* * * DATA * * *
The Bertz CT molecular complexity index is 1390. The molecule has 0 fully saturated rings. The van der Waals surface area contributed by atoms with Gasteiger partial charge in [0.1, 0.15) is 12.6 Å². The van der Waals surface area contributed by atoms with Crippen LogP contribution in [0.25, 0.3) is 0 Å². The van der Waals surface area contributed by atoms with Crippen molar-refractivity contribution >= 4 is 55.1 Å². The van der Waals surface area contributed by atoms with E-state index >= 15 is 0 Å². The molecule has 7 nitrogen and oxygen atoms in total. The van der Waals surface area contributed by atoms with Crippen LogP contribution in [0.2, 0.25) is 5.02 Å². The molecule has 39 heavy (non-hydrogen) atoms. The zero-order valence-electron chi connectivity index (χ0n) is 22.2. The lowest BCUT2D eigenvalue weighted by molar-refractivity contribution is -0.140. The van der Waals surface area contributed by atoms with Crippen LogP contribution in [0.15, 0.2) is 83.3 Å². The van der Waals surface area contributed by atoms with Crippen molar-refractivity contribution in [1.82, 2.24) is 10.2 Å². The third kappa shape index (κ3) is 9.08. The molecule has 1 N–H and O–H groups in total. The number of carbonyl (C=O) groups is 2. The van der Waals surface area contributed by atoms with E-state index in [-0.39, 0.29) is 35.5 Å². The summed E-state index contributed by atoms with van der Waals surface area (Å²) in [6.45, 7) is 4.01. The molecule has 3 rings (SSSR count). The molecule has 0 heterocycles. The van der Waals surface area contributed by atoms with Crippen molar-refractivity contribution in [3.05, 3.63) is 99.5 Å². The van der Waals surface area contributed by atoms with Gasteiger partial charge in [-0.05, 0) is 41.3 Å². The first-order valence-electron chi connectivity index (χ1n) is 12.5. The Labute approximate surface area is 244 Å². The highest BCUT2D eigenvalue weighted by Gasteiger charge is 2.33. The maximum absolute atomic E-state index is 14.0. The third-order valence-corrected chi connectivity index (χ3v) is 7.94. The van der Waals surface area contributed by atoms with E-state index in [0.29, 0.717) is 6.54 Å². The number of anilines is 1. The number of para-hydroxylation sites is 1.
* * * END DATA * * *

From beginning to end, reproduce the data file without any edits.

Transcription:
The Bertz CT molecular complexity index is 1390. The molecule has 0 fully saturated rings. The van der Waals surface area contributed by atoms with Gasteiger partial charge in [0.1, 0.15) is 12.6 Å². The van der Waals surface area contributed by atoms with Crippen LogP contribution in [0.25, 0.3) is 0 Å². The van der Waals surface area contributed by atoms with Crippen molar-refractivity contribution >= 4 is 55.1 Å². The van der Waals surface area contributed by atoms with E-state index >= 15 is 0 Å². The molecule has 7 nitrogen and oxygen atoms in total. The van der Waals surface area contributed by atoms with Crippen LogP contribution in [0.2, 0.25) is 5.02 Å². The molecule has 39 heavy (non-hydrogen) atoms. The zero-order valence-electron chi connectivity index (χ0n) is 22.2. The lowest BCUT2D eigenvalue weighted by molar-refractivity contribution is -0.140. The van der Waals surface area contributed by atoms with Crippen LogP contribution in [0.15, 0.2) is 83.3 Å². The van der Waals surface area contributed by atoms with Crippen molar-refractivity contribution in [1.82, 2.24) is 10.2 Å². The third kappa shape index (κ3) is 9.08. The molecule has 1 N–H and O–H groups in total. The number of carbonyl (C=O) groups is 2. The van der Waals surface area contributed by atoms with E-state index in [-0.39, 0.29) is 35.5 Å². The summed E-state index contributed by atoms with van der Waals surface area (Å²) in [6.45, 7) is 4.01. The molecule has 3 rings (SSSR count). The molecule has 0 heterocycles. The van der Waals surface area contributed by atoms with Crippen molar-refractivity contribution in [3.05, 3.63) is 99.5 Å². The van der Waals surface area contributed by atoms with Gasteiger partial charge in [-0.05, 0) is 41.3 Å². The first-order valence-electron chi connectivity index (χ1n) is 12.5. The Labute approximate surface area is 244 Å². The highest BCUT2D eigenvalue weighted by Gasteiger charge is 2.33. The maximum absolute atomic E-state index is 14.0. The third-order valence-corrected chi connectivity index (χ3v) is 7.94. The van der Waals surface area contributed by atoms with E-state index in [0.29, 0.717) is 6.54 Å². The number of anilines is 1. The number of para-hydroxylation sites is 1.